Lori Johnson of Ellsworth talks with friend Sonya Connelly of Lamoine at Ellsworth's Harbor Park and Marina. City officials want to expand the park to make it more user-friendly.

ELLSWORTH, Maine — To hear John Babine tell it, Harbor Park and Marina is home to a rare kind of Americana.

The parking lot at the marina is full most evenings. Visitors throw around Frisbees, others bask in the sunlight and breezes off the Union River, and a food shack in the park does a brisk business in hamburgers and fries.

The city holds weekly concerts during the summer that feature country music and jazz. People walk their pets or sit on park benches and write letters while fishing boats glide to their berths.

“It reminds me of something that you see in old black-and-white movies,” said Babine, the city’s assistant harbormaster.

[Ellsworth races to repair marina hammered by ‘perfect storm’]

All that the town-owned recreation space needs is a connection to downtown to vastly increase Ellsworth’s livability, City Manager David Cole said.

That’s why Cole hopes to extend the park’s 175-foot brick walking trail another 425 feet to Water Street as a first step toward creating a pedestrian link between the marina and downtown.

“It’s the beginning of an earnest waterfront development plan,” Cole said.

City officials will be finalizing a concept plan for the park and starting to seek grant money to build out the trail this fall, Cole said.

The idea: To create walking paths or other pedestrian connections between several key parts of Ellsworth. Ideally, the paths would connect Harbor Park to downtown and to the shopping centers along Route 1A via Washington Street.

Route 1A also parallels another of the city’s prime recreation spaces, Cole said — one end of the 87-mile Down East Sunrise Trail, which veers from Route 1A toward Washington Junction.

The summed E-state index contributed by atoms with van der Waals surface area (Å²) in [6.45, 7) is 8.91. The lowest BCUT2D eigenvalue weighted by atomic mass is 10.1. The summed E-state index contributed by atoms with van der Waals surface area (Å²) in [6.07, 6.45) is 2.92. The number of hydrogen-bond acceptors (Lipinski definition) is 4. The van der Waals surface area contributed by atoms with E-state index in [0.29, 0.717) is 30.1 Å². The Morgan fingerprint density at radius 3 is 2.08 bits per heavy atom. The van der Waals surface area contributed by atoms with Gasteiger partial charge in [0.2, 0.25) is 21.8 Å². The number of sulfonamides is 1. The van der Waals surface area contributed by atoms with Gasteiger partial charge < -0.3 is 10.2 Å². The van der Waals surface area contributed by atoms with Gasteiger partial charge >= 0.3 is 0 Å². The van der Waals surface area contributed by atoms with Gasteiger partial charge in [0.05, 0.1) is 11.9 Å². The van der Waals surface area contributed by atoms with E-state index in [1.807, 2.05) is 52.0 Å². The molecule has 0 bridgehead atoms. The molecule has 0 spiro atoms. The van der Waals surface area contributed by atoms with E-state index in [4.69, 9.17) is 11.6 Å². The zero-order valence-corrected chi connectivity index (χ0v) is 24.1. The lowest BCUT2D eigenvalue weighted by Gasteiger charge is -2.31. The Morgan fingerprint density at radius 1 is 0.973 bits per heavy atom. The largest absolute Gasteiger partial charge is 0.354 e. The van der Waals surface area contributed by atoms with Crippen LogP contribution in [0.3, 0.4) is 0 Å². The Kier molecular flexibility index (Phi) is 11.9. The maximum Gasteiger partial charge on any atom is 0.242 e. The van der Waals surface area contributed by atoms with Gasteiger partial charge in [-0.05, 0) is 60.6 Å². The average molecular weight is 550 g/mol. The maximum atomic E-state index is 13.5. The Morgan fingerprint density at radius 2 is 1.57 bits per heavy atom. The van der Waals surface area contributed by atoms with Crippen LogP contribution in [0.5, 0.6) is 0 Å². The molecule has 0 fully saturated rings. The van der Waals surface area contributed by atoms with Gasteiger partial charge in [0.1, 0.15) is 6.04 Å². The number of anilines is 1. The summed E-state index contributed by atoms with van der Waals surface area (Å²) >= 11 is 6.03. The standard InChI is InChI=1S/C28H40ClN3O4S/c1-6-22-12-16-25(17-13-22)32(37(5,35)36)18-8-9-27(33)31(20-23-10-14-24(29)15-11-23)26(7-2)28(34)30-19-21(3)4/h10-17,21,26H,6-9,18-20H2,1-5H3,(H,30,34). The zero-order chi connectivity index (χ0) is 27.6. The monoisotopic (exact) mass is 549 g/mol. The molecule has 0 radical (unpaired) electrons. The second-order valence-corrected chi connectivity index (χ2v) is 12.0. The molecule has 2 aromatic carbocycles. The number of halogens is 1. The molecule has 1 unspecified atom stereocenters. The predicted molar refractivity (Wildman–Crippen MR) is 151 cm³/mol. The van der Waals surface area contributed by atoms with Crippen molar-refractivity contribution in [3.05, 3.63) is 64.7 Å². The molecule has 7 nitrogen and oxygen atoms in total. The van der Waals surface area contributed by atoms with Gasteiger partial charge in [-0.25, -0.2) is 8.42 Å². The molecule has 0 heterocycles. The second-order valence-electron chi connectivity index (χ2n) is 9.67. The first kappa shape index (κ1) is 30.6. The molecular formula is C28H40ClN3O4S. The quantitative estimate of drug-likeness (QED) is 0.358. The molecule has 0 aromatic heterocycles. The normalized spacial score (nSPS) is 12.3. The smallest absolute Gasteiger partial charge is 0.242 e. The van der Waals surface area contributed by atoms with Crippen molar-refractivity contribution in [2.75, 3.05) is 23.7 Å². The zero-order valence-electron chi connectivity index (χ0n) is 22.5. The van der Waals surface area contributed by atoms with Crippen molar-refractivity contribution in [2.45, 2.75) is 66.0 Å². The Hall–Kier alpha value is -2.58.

City officials hope to create a concept plan and begin seeking grants to fund the marina’s trail expansion this fall.

Making the riverfront more pedestrian-friendly will likely take years, and the city has no timeline set for the plan, but the idea is made timely by the construction of several new housing developments along Washington Street, Cole said.

[Ellsworth getting ‘luxe’ apartments during growth spurt]

One of the entrepreneurs behind the new housing, Portland-area developer Matt Teare, said that Harbor Park was among the reasons his organization, Developers Collaborative, chose Washington Street for its 50-unit development.

His $9 million Oriole Way townhouse project is under construction now, and he hopes to have five townhouses finished and filled with tenants in November, he said.

“Having [properties] within walking distance of shopping and other amenities is what we’re about,” Teare said. “It’s a strong smart-growth area for us.”

Elsewhere, the collaborative is developing Stevens Square Active Adult Community in Portland, Motherhouse Senior Housing in Portland, and Railroad Square and Village Run in Yarmouth.

[Jackson Lab offers first peek inside its new $200M mice breeding facility]

Oriole Way is among 155 housing units or apartments that have been built overlooking Union River in the area between Washington, High and Water streets since the 1980s, said Steve Fuller, Ellsworth’s assistant city planner.

Many people associate Ellsworth’s housing boom with the launch of The Jackson Laboratory’s $200 million research-mice breeding facility last week, but the buildout has more to do with accumulated demand than the vivarium, Cole said.

“We want to keep the city continually growing, and we want to do it within the city’s established areas first,” Cole said. “It’s more economical.”

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